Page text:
David Sanger, Director of Ed Tech & Library Services here in DPS shared this with us today:
Constitution Day and Election 2012 Classroom Resources
Constitution Day is Monday, September 17, and each school that receives federal funds is required to hold an educational program about the U.S. Constitution for its students. (Because September 17 falls on Rosh Hashanah this year when schools may be closed, schools may celebrate Constitution Day this week or the week of September 24.)
To help schools plan their Constitution Day programs, the U.S. Department of Education has compiled some links to free resources. Access a 200-year timeline that shows the Constitution’s influence on U.S. history, primary documents related to the Constitution’s creation, profiles of the delegates who drafted the Constitution, and more.
SpicyNodes is an interactive mind map creator that allows students to explore any topic by clicking on the different information boxes. It took me a minute or two to get it, but the gallery includes an interactive poetry creator that I just loved. This is a tool that will work in any classroom. Check out the gallery to see what I mean.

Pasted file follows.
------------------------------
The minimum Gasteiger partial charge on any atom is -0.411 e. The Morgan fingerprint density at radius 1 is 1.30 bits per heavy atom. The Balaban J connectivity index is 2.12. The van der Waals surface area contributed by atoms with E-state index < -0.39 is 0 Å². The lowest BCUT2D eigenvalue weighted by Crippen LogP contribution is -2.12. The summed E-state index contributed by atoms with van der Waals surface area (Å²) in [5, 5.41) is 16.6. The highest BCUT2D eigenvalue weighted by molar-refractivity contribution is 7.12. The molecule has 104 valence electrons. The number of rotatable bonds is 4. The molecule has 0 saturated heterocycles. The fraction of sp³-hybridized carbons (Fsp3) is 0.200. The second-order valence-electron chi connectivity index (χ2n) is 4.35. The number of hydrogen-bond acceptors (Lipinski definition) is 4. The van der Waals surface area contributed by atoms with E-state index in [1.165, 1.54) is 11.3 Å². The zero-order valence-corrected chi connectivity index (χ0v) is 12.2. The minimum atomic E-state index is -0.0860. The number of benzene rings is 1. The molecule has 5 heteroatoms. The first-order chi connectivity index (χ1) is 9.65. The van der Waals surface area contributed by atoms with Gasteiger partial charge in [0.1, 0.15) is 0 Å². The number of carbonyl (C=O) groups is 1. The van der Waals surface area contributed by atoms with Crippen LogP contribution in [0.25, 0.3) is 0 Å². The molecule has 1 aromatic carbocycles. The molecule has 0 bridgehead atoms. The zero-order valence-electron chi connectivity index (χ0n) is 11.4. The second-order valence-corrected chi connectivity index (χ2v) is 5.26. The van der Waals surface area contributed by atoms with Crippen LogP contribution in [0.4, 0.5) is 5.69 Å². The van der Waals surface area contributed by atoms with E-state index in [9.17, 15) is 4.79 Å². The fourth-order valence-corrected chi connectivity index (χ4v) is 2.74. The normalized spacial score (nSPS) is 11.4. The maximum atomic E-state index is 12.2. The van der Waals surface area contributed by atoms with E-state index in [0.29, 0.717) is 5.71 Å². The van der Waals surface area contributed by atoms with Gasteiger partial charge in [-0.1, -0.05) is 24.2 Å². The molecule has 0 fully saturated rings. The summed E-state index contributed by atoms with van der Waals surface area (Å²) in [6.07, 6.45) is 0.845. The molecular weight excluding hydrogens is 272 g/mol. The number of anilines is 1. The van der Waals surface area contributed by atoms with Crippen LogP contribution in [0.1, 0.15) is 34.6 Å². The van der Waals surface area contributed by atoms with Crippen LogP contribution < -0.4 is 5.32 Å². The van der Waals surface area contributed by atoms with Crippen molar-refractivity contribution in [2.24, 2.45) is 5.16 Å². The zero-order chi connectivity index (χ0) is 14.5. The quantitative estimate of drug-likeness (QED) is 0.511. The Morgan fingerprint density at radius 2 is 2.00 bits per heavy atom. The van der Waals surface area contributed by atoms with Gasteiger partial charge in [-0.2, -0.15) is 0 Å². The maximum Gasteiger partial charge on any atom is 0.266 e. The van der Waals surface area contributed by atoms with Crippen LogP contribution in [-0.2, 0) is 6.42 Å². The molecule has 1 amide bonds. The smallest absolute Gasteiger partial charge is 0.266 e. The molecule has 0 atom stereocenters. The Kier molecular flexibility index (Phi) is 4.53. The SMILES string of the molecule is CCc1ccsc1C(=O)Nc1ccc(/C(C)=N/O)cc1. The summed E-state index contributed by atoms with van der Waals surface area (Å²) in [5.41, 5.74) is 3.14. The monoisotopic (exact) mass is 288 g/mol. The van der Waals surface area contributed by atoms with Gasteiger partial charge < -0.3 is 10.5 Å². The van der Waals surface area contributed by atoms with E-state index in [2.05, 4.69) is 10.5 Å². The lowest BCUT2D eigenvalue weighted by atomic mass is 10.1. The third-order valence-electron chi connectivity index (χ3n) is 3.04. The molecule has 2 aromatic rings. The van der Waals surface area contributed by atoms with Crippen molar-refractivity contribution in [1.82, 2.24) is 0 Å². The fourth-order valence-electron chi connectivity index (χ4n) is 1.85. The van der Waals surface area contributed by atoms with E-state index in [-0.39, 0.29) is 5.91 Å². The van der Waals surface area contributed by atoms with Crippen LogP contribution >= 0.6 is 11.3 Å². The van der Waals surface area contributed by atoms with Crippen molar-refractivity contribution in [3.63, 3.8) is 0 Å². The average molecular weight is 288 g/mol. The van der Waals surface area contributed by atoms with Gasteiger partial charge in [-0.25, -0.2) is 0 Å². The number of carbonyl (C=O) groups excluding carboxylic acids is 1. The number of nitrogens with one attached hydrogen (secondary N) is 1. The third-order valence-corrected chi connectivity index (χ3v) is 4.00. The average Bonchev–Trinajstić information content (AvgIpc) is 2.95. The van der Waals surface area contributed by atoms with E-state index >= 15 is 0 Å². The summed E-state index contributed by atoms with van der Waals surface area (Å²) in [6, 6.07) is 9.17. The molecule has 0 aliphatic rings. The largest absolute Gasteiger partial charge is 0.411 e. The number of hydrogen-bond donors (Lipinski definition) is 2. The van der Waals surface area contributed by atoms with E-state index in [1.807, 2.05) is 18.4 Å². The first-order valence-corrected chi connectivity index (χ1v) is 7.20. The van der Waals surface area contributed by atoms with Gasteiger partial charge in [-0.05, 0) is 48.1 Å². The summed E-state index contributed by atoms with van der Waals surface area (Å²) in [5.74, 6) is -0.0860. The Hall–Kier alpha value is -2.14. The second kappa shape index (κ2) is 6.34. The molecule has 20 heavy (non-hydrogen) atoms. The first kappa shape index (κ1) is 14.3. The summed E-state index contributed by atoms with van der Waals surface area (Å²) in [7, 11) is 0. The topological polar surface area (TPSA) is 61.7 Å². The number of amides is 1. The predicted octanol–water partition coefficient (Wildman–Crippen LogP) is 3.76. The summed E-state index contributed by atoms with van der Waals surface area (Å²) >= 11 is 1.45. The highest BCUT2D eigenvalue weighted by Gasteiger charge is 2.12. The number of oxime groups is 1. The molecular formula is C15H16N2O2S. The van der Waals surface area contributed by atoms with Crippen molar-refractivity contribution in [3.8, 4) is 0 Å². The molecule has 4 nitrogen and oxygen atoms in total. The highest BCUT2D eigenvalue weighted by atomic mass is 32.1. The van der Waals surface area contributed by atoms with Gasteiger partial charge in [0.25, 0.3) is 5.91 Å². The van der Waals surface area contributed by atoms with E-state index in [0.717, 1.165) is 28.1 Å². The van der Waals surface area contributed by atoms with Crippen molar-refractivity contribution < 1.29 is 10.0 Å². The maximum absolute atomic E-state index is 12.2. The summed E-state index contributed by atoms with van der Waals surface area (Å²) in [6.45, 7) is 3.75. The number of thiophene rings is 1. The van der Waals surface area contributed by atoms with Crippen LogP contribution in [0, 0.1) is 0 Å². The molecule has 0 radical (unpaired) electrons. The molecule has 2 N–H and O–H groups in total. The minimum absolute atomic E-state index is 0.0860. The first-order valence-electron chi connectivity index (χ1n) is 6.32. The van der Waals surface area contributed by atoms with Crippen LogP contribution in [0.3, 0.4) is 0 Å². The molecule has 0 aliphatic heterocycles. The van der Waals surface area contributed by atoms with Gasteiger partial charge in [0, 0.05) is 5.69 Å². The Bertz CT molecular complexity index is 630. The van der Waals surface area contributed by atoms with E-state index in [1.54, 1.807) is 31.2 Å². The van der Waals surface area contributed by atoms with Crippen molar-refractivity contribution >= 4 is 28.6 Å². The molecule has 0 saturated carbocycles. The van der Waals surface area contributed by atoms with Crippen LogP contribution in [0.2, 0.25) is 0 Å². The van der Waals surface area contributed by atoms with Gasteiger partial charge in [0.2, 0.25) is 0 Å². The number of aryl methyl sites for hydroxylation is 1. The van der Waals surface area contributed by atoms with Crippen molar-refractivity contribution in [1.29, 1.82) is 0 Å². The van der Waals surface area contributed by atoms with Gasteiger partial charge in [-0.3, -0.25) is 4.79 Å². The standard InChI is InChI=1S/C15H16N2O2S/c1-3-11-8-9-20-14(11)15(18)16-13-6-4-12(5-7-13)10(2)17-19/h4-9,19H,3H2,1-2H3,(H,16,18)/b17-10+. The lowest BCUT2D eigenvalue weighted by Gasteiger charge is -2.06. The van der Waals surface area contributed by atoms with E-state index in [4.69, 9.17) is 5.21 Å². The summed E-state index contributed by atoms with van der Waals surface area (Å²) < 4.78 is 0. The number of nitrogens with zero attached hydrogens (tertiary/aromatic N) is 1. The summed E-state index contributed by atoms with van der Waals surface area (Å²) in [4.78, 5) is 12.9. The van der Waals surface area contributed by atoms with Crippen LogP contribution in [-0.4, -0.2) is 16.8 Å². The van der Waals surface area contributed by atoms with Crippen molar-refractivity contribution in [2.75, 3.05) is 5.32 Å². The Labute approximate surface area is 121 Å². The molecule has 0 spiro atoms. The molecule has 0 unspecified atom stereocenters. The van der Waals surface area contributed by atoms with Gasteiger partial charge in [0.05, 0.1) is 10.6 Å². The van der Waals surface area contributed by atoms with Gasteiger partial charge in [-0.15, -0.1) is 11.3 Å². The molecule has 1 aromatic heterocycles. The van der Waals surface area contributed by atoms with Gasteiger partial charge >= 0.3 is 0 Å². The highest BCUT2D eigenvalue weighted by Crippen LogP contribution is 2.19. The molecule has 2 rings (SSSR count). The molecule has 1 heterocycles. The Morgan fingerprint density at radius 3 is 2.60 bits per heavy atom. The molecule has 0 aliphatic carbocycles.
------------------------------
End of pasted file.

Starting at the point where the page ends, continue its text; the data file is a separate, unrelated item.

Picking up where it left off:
While the Opposing Viewpoints database is still your best source for argument papers, ProCon.org offers a brief list of pros and cons on a number of hot topics, including standardized tests, illegal immigration, and privatization of social security. Features include a brief overview of the controversy, a timeline, the top ten pros and cons, and a brief back-and-forth over selected core questions.
What sold me on this website, however, is the presidential candidate questionnaire. Answer a few yes or no questions about hot topics and you will see a graph that shows which candidates agree most closely with you. It’s a great tool for the classroom.
This article in the Committed Sardine blog is a real thought-provoking addition to the age-old wikipedia discussion…They assert that students who could care less about accuracy in their papers submitted to the teacher are much more concerned about it when submitting to the public domain. How might this affect your attitude toward Wikipedia in the classroom?